Jennetta, and their son left England in April 1841 and settled in Nauvoo,
Illinois, where Willard served as a land agent, a member of the city
council, and editor of the Times and Seasons. He also was appointed
the general clerk and recorder of various community organizations, including
the city council and the Nauvoo Temple. In December 1842 he was called
to be the LDS Church Historian and Recorder, a position he held until
1841 Joseph Smith asked Willard to be his private secretary. In this
capacity, he recorded much of the Mormon prophet's activities. He was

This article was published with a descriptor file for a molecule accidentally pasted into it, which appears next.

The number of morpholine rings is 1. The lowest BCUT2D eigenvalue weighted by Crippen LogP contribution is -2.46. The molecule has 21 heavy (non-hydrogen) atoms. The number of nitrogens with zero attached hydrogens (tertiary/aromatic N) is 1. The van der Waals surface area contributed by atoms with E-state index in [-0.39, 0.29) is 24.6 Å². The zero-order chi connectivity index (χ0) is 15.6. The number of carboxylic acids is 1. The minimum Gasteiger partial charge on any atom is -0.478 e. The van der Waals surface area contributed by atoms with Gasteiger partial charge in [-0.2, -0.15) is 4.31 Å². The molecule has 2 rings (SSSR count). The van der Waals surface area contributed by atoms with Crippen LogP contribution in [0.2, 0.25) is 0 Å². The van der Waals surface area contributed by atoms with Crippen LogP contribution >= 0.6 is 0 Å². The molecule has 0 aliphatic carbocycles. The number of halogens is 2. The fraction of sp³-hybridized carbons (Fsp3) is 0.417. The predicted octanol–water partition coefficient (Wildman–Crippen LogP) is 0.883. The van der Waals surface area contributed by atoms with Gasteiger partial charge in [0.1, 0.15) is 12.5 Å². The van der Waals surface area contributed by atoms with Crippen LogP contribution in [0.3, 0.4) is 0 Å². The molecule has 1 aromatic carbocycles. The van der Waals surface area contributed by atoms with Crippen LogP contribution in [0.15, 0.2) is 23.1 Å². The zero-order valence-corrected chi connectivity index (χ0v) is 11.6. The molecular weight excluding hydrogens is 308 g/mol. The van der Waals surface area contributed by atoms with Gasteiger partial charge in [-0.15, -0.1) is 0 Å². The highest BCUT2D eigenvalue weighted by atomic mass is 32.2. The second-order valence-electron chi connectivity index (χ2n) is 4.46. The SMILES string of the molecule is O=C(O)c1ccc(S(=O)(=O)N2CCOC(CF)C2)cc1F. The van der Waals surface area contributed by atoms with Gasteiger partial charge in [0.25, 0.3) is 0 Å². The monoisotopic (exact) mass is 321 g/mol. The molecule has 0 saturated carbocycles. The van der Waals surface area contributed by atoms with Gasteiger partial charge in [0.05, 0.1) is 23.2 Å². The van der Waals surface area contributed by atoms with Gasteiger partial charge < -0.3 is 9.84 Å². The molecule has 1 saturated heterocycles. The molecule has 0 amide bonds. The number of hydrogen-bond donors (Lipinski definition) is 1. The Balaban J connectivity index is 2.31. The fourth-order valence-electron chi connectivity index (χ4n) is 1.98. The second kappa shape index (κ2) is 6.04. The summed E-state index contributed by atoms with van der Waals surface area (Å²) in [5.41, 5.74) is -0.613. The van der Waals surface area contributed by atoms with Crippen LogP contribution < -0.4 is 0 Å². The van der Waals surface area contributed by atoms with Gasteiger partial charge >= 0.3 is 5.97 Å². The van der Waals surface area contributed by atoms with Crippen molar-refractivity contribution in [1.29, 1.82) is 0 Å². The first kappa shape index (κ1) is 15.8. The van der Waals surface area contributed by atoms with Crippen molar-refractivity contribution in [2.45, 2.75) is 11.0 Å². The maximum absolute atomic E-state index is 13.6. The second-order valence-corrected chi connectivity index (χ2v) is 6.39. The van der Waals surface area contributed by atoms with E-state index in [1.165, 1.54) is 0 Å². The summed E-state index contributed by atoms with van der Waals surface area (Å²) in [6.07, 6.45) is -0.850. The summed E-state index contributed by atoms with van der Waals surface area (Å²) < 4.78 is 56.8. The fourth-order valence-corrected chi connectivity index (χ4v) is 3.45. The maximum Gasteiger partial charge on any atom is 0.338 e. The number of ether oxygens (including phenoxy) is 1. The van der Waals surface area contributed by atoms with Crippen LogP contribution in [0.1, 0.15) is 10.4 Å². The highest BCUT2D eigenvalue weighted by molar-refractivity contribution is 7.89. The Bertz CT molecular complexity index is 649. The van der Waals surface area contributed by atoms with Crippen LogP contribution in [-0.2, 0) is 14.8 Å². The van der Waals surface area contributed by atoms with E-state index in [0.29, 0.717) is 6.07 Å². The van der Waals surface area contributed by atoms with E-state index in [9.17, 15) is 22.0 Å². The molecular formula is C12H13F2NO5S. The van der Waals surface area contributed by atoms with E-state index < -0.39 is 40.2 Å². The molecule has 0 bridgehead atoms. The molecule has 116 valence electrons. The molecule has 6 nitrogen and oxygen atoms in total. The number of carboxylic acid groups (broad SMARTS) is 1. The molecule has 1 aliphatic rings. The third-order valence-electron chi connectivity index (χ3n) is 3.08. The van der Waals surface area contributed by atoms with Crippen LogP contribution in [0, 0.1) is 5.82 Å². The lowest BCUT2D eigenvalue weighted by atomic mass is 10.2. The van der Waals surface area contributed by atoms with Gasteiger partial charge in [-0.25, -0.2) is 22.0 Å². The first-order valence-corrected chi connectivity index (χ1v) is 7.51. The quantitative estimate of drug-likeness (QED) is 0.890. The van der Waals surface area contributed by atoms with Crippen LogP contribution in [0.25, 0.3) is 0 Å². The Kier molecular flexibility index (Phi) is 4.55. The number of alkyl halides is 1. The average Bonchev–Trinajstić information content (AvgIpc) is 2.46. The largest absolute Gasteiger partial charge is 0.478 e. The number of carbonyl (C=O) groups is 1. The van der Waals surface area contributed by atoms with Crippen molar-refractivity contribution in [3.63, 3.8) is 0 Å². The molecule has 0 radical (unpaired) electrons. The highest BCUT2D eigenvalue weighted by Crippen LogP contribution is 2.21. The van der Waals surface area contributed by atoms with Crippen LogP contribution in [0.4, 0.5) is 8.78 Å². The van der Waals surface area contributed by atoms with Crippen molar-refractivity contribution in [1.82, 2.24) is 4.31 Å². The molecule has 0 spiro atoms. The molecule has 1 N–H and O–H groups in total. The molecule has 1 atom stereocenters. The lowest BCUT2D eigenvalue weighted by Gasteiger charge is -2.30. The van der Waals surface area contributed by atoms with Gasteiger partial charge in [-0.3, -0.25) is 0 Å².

with Joseph Smith, Hyrum Smith, and John Taylor in Carthage jail when
Hyrum and Joseph were murdered. He supervised the removal of their bodies
and gave counsel to the church during that troubled time.
LDS Church historian, he was responsible for keeping the diary of Joseph
Smith and was greatly involved in the writing of the history of Joseph
Smith. He wrote a total of 1,884 pages of that history, which later
was edited by B.H. Roberts and published as the History of The Church
of Jesus Christ of Latter-day Saints.